4 hour workshop

1 week after the workshop: One to one coaching on Skype or Zoom

Svend-Erik creates a uniquely inspiring and creative learning environment based on trust and expert narrator skills. Svend-Erik har a broad experience based from culture as well as organizational contexts, and brings his great personality to his coaching practice, too.

Søren Buhl Hornskov, Docent at Københavns Professionshøjskole




When you listen to a story, you know that you´re having a constant influence on it. It may not be something you notice consciously, but just the feeling of eye contact, the direct and clear communication between two people is enough for you as listener to feel that you are important in determining the direction the story will take.

Each of the people listening to a story affects how the story develops. It is a strong feeling to transform into the real world: You helped shape the story – now go out and shape reality. You have to experience it to understand it completely, how the almost hypnotic state a story can put a person in can stimulate action.

Dario Fo, from Italy, the winner of the 1997 Nobel Prize for Literature and a wonderful storyteller: “The audience has always been my litmus paper, every second. Are you able to listen to them, does the audience conduct you like a conductor of a major orchestra?”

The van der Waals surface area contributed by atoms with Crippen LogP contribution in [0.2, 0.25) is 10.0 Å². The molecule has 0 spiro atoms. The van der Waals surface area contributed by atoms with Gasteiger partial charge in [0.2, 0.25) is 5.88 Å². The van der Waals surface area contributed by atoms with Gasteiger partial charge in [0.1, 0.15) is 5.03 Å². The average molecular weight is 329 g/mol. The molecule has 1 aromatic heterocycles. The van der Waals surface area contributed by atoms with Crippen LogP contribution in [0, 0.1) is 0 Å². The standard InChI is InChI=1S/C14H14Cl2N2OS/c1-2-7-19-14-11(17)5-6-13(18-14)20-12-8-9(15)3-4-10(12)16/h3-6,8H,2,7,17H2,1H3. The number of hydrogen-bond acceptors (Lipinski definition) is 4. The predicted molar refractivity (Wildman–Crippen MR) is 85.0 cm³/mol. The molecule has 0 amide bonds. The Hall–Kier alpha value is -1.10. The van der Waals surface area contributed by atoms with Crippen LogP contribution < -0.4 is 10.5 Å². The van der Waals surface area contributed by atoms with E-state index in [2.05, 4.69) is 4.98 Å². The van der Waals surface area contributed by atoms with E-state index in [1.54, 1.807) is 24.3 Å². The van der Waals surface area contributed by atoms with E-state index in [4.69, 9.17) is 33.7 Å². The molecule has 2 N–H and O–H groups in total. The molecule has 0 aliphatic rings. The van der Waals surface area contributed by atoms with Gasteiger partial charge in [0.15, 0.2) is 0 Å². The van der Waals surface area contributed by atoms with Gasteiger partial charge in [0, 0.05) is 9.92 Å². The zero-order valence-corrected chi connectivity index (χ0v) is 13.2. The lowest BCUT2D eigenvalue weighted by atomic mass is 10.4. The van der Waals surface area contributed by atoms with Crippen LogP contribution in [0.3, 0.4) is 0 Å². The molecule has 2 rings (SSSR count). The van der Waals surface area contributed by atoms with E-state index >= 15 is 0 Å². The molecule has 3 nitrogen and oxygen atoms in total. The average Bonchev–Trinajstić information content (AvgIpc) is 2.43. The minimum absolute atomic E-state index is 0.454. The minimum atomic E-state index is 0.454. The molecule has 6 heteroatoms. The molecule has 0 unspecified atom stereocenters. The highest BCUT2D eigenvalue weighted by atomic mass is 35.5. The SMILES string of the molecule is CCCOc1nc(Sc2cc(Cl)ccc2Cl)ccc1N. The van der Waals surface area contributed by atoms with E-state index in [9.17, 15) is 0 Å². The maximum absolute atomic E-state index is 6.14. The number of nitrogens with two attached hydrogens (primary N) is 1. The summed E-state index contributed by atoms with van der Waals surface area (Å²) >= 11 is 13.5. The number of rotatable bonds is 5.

The organizational tree

There are basically three kinds of stories you tell in your organization

• Future stories – the canopy and the fruits on the tree: Visions of what the immediate and long-term future will bring to the organization. The Springboard Stories are told in a minimalistic way.

• We stories – the trunk of the tree: Stories that create identity. Values become alive in these stories. Pattern of these stories: Home – challenge – new home

• Personal – stories – the roots of the tree: Every person in the organization is important and every voice should be heard. Some of these stories should stay hidden under the surface. Often with details and some senses activated.

When you as a manager prepare a presentation for a group of employees, think of these three elements, connected to the I -, We – and Future – stories:

• Have you created trust by telling a personal story? Nobody wants to be lead by ‘another suit’.

• Is there a element in your talk that involves a ‘We’? Can you tell what the group have done in a positive way? If not, can you use a negative story to establish a desire for change?

• The last part of your presentation is crucial to the outcome of your encounter with your audience – do you leave them with hope? Is the vision understandable for the group? Is it desirable?

Tuesday 6th November from 9am to 1pm, somewhere in Copenhagen, Denmark

Max. 6 participants

Price: 1500,- kr. + moms including lunch, coffee and a book on storytelling.